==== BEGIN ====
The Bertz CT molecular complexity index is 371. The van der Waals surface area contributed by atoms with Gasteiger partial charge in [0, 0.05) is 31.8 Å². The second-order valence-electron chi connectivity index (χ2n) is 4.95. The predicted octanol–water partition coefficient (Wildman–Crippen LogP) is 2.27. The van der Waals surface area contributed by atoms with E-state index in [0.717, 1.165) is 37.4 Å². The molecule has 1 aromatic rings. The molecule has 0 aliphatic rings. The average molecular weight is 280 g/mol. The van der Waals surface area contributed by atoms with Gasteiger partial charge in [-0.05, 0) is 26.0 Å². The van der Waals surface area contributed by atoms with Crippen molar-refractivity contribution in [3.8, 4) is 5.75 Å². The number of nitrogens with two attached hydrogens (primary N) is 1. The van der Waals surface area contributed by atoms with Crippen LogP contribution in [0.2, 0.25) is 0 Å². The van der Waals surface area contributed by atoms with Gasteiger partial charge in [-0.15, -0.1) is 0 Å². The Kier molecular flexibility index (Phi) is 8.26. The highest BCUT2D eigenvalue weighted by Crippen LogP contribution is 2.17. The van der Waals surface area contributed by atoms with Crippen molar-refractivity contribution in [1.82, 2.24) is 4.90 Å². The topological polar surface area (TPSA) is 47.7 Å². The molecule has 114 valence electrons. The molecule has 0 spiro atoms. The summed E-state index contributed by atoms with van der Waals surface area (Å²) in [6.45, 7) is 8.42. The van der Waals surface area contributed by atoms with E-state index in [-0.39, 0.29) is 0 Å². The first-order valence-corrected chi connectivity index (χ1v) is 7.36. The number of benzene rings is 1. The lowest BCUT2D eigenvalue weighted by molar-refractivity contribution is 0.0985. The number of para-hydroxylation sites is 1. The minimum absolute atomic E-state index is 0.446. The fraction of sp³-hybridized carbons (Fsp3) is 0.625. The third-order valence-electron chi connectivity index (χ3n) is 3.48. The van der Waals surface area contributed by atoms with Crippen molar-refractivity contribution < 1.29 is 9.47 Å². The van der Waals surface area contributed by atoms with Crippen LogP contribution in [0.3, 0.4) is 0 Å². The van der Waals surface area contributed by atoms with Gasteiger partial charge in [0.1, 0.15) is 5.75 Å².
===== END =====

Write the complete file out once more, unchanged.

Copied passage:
The Bertz CT molecular complexity index is 371. The van der Waals surface area contributed by atoms with Gasteiger partial charge in [0, 0.05) is 31.8 Å². The second-order valence-electron chi connectivity index (χ2n) is 4.95. The predicted octanol–water partition coefficient (Wildman–Crippen LogP) is 2.27. The van der Waals surface area contributed by atoms with E-state index in [0.717, 1.165) is 37.4 Å². The molecule has 1 aromatic rings. The molecule has 0 aliphatic rings. The average molecular weight is 280 g/mol. The van der Waals surface area contributed by atoms with Gasteiger partial charge in [-0.05, 0) is 26.0 Å². The van der Waals surface area contributed by atoms with Crippen molar-refractivity contribution in [3.8, 4) is 5.75 Å². The number of nitrogens with two attached hydrogens (primary N) is 1. The van der Waals surface area contributed by atoms with Crippen LogP contribution in [0.2, 0.25) is 0 Å². The van der Waals surface area contributed by atoms with Gasteiger partial charge in [-0.15, -0.1) is 0 Å². The Kier molecular flexibility index (Phi) is 8.26. The highest BCUT2D eigenvalue weighted by Crippen LogP contribution is 2.17. The van der Waals surface area contributed by atoms with Crippen molar-refractivity contribution in [1.82, 2.24) is 4.90 Å². The topological polar surface area (TPSA) is 47.7 Å². The molecule has 114 valence electrons. The molecule has 0 spiro atoms. The summed E-state index contributed by atoms with van der Waals surface area (Å²) in [6.45, 7) is 8.42. The van der Waals surface area contributed by atoms with E-state index in [-0.39, 0.29) is 0 Å². The first-order valence-corrected chi connectivity index (χ1v) is 7.36. The number of benzene rings is 1. The lowest BCUT2D eigenvalue weighted by molar-refractivity contribution is 0.0985. The number of para-hydroxylation sites is 1. The minimum absolute atomic E-state index is 0.446. The fraction of sp³-hybridized carbons (Fsp3) is 0.625. The third-order valence-electron chi connectivity index (χ3n) is 3.48. The van der Waals surface area contributed by atoms with Crippen molar-refractivity contribution < 1.29 is 9.47 Å². The van der Waals surface area contributed by atoms with Crippen LogP contribution in [0.3, 0.4) is 0 Å². The van der Waals surface area contributed by atoms with Gasteiger partial charge in [0.1, 0.15) is 5.75 Å².